Κυριακή, 1 Ιουλίου 2018

THE FOUR LANTERNS - NOT IN THE MAP

Jenevier had a worry since he woke up. He put on his soua schovaz off white suit and combed his grey hair. He drank his coffee from wild rice in a hurry and put a few drops of perfume on his neck. Ηe left his phosphorescent cat, Madlen, sleeping on the couch and took a deep breath. He wore his sunglasses and locked the door. He walked to Brenanson’s main road and started mumbling the schedule of the day. 
“Today is Sunday, at ten o clock the Gerard family is expected for their daughter’s wedding, everything is ready for the ceremony at the gardens and the reception in the central hall, the bouquets for the decoration will be sent at five past three from the orange trees at the borders. The Sunday press will be already distributed to the rooms except for young Claude’s newspaper with the birds’ sounds that help him with his insomnia at room 333. The Debrizes are leaving at noon and I must have their bill ready with a small bottle of iridescent garden leaves for which the elderly wife was so fond of.”
He walked and mumbled with all the tasks of the day that made him cheerful. He was a man of habit and of strict deadlines. His day was full by meeting other people’s needs. He found meaning in all this. In his effort to satisfy others and to be considered irreplaceable in the hotel’s operation, he believed that he had no time or energy left for his own life after work. The hotel had become his life and in this way he had the excuse for his own unfinished personal business. He generously gave his remaining energy to his kitty who had grown old with him as well and was the perfect frugal and independent companion.
He turned down Driselier Street and stood still. The shops were still closed. How could that be? Usually at this time of the day there were crowds outside the baker’s, the butcher and the dairy shop. The smell of the bread and the fresh cream with butter was stimulating. Cyclists, mums and forgotten divers of the previous night held their baguettes and created a busy hive. “Strange” he thought and reached the end of the road. He looked down. The manhole that he lifted to get to the hotel simply was not there. He looked down at the street again. He was at the right spot. But it was not possible. He took the same road every single day. Even with his eyes closed he would raise the right manhole to go down the thirteen steps and get to the hotel’s rooftop oasis that comforted him every day.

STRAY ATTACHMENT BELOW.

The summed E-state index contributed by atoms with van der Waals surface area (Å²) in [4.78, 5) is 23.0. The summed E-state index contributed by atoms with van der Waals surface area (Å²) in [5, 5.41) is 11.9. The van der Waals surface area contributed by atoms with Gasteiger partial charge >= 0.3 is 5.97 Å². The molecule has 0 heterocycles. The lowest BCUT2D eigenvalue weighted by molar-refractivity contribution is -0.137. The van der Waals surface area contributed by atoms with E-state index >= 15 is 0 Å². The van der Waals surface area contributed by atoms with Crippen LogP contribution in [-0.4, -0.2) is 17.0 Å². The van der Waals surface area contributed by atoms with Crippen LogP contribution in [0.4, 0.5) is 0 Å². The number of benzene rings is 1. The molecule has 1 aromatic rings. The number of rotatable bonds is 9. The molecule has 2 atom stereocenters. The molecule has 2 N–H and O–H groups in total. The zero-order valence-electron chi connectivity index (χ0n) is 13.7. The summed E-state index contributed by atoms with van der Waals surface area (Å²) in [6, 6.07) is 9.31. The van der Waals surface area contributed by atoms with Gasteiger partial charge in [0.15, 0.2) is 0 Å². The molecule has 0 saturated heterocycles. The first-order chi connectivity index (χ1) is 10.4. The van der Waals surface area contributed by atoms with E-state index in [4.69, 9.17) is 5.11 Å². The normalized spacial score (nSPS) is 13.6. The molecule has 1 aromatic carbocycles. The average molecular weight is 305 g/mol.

Unless it was a joke of bad taste, and he could not think who could have started it, he was unable to figure out what had gone wrong. He looked around. Yes, he was at the Driselier street intersection, the most central street in Brenanson. He was at the right spot, at the right time and yet everything looked so wrong. There was not a single man to ask what was going on, even though he had not heard anything on the news on the underwater radio he used to listen to for a while before he left for the hotel. He went back to the beginning of the street and he looked at the sign of the building at the corner. The sign said “Driselier Street” in calligraphy. He went back to where the manhole was. Nothing. Again. Nothing. Again. Jenevier looked at his watch. Half an hour had passed. He was trying to solve a puzzle for half an hour that had begun to get on his nerves and he was still at zero point. Tired as he was, he sat at the edge of the pavement.
“How strange” he said and took a deep breath. He looked at the sky that had already gathered the first grey clouds. A black cat slowly moved towards him. She rubbed on his feet looking for his caresses.

“Am I the first you meet as well, my little one? Where did they all go?” he asked her as he caressed her soft body. She lifted her tail up and left meowing. 

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